Maternity wards in Australian hospitals discharging mums, babies in record time after childbirth

Fisher, who works as a clinical psychologist at an early parenting centre at Melbourne private hospital Masada, said many of the women admitted to the centre attributed their struggles, depression and anxiety to an early postnatal discharge.


“When there was a longer admission, they learnt more about breastfeeding, how to establish a routine of care and settle a baby,” she said.

Caroline Homer, an emeritus professor of midwifery at the University of Technology Sydney and deputy director of the Burnet Institute, said it was not feasible or necessary for hospitals to accommodate women and babies for long periods of time.

She said a quick discharge was fine if women had good support services at home, such as regular visits from a midwife – but such services were “patchy”.

In Australia, women might receive two visits from a midwife before care is transferred to a maternal child health nurse. Homer said that in the UK there was a statutory requirement for women to receive home midwifery care for six weeks.

Cherubin with daughters Cora and Freya. She asked her midwives if she could stay in hospital for longer.

Cherubin with daughters Cora and Freya. She asked her midwives if she could stay in hospital for longer.Credit: Jason South

“We have to do a lot more because it is such a critical time,” Homer said. “Those early weeks are so important for attachment, for breastfeeding, for recovery and starting off parenthood.”

While many women say they’d like to stay in hospital for longer after they give birth, Homer said many were also eager to return to home quickly.

Lauren Cherubin was discharged from a Melbourne hospital six hours after her youngest daughter Cora was born six weeks ago. She asked her midwives if she could stay for longer, but was told this wouldn’t be possible unless she had a good reason.

“There was no option for recovery time,” she said, pointing out that when she returned home she also had to care for her almost two-year-old daughter Freya.

The mother-of-two works at a hospital and is aware of the push to discharge patients to free up beds. She said while her birth was a positive experience and she could not fault the care she received, she was disappointed about her speedy discharge.

Cherubin said the home visits she received from a midwife were no substitute for hospital care.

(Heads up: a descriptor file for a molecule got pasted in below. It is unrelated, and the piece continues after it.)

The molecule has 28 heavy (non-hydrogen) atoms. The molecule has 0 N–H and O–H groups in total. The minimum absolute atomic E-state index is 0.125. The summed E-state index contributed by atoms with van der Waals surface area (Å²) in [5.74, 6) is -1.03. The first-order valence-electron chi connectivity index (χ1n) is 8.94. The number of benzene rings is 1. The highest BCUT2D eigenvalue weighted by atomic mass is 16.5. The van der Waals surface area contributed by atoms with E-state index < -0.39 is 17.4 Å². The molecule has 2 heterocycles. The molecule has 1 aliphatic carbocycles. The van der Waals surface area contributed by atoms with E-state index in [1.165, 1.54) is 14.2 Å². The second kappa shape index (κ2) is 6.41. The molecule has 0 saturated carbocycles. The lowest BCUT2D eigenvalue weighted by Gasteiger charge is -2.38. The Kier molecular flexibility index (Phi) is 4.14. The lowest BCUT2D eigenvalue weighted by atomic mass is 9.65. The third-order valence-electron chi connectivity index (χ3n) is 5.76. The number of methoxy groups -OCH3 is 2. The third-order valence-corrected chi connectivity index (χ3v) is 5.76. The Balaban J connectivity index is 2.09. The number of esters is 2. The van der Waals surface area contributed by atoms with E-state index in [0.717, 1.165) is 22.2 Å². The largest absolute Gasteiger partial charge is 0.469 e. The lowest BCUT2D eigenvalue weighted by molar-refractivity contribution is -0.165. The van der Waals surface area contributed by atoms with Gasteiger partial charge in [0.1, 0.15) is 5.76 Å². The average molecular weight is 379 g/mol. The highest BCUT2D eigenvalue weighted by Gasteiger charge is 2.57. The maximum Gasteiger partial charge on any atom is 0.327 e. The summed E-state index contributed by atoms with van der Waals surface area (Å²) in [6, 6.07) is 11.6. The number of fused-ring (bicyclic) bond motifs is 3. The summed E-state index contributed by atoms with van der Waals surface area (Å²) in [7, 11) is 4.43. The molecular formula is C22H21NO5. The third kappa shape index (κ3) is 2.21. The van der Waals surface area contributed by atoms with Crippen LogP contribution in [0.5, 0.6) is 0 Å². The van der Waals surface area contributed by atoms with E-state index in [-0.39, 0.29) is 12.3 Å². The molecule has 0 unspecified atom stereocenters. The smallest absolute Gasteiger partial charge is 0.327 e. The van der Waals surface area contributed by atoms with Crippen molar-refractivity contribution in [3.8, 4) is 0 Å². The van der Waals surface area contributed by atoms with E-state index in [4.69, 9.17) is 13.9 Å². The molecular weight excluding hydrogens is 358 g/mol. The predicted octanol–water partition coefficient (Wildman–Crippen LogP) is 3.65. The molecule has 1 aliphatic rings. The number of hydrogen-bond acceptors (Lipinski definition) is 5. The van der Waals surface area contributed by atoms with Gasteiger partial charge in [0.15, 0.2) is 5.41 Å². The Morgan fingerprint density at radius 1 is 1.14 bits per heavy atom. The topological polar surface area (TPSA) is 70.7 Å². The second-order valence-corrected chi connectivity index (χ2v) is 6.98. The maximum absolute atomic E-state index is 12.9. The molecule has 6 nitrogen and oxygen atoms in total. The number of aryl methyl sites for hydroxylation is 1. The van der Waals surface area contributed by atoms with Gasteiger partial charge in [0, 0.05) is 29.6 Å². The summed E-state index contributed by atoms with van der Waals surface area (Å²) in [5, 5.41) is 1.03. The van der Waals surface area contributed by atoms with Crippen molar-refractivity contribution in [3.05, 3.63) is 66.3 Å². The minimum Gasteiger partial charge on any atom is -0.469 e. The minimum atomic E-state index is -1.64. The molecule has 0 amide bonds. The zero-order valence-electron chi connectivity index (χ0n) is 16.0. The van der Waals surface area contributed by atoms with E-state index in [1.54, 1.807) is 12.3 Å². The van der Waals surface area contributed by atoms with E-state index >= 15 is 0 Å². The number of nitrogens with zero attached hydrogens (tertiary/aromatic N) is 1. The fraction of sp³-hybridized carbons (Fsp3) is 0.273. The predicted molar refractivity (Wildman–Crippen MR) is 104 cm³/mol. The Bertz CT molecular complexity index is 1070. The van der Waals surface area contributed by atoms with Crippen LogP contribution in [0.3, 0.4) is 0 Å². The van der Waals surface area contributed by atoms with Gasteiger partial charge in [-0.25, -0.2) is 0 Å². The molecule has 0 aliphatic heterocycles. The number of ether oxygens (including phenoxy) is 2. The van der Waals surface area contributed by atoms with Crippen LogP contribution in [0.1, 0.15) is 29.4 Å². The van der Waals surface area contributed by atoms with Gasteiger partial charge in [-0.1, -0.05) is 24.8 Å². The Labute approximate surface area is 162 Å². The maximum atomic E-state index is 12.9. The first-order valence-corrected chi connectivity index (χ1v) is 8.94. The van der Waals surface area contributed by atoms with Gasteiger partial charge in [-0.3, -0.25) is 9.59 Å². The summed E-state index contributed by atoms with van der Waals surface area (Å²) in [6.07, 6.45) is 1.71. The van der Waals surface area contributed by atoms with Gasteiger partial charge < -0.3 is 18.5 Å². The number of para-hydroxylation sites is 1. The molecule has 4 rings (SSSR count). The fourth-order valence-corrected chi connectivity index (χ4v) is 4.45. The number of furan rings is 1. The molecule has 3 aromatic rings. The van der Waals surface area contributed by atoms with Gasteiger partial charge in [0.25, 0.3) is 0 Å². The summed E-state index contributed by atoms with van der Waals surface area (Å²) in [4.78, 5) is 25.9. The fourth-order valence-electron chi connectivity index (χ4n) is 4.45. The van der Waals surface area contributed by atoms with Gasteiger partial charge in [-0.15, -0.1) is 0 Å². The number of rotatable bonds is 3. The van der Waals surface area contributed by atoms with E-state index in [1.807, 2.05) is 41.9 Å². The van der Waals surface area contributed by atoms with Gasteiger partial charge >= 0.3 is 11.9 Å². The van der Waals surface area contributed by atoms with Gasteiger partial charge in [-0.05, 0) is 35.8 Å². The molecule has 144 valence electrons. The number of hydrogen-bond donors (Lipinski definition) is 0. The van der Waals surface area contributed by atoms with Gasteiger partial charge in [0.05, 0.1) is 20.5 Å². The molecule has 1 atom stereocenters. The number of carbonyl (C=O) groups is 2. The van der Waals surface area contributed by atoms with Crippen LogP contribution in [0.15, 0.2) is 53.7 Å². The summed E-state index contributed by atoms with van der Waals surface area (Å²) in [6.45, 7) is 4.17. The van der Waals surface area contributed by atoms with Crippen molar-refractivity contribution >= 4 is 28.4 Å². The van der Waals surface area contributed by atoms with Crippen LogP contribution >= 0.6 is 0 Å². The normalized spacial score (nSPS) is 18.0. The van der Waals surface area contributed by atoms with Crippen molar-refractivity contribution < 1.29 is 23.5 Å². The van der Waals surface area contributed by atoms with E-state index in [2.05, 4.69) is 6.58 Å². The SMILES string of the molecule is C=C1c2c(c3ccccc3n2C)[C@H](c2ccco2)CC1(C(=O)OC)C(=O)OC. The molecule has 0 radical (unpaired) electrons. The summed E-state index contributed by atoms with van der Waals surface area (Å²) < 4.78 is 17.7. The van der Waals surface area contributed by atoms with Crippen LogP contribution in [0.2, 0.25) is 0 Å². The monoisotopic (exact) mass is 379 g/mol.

“They are really good for the baby, but you don’t feel like you get taken care of. You feel like they have to get back on the road and you feel a bit rushed.”


An experienced midwife, who did not want to be identified because it could jeopardise her employment at a major public hospital, said there was immense pressure to get women and babies out the door after birth to free up beds and staff.

She said while many women were fine when they returned home, others struggled. She said some babies were readmitted to hospital because they were feeding poorly and had lost too much weight. “Previously we would have picked up on these things during a longer hospital stay,” she said.

For the first time, the Australian government is funding the development of a set of national guidelines that will detail recommendations for postnatal care including length of stay, timing of discharge and home support.

Amanda Blair, a PhD candidate at the Burnet Institute who has been reviewing 31 existing postnatal guidelines followed by Australian hospitals, said none explicitly considered the WHO’s recommendation that mothers and babies spend at least 24 hours in hospital after an uncomplicated vaginal birth.


“Everything is shorter than what I’d like to see,” she said. “There is so much that needs to happen in those first few days: you want to pick up minor complications and then there is education for first-time parents on how to look after the newborn and the mum.”

The Australian College of Midwives’ chief midwife Alison Weatherstone said it was important that women had a choice with all aspects of their maternity care.

“When it comes to discharge, it shouldn’t be a matter of being told you’re ready to go. It should be a conversation with the woman to prepare for discharge from the facility,” Weatherstone said.

But she said home was the most appropriate place for a mother and baby to heal and bond after birth.

Women’s Healthcare Australasia, the peak body representing hospitals
that provide maternity and women’s healthcare services, was contacted for comment.

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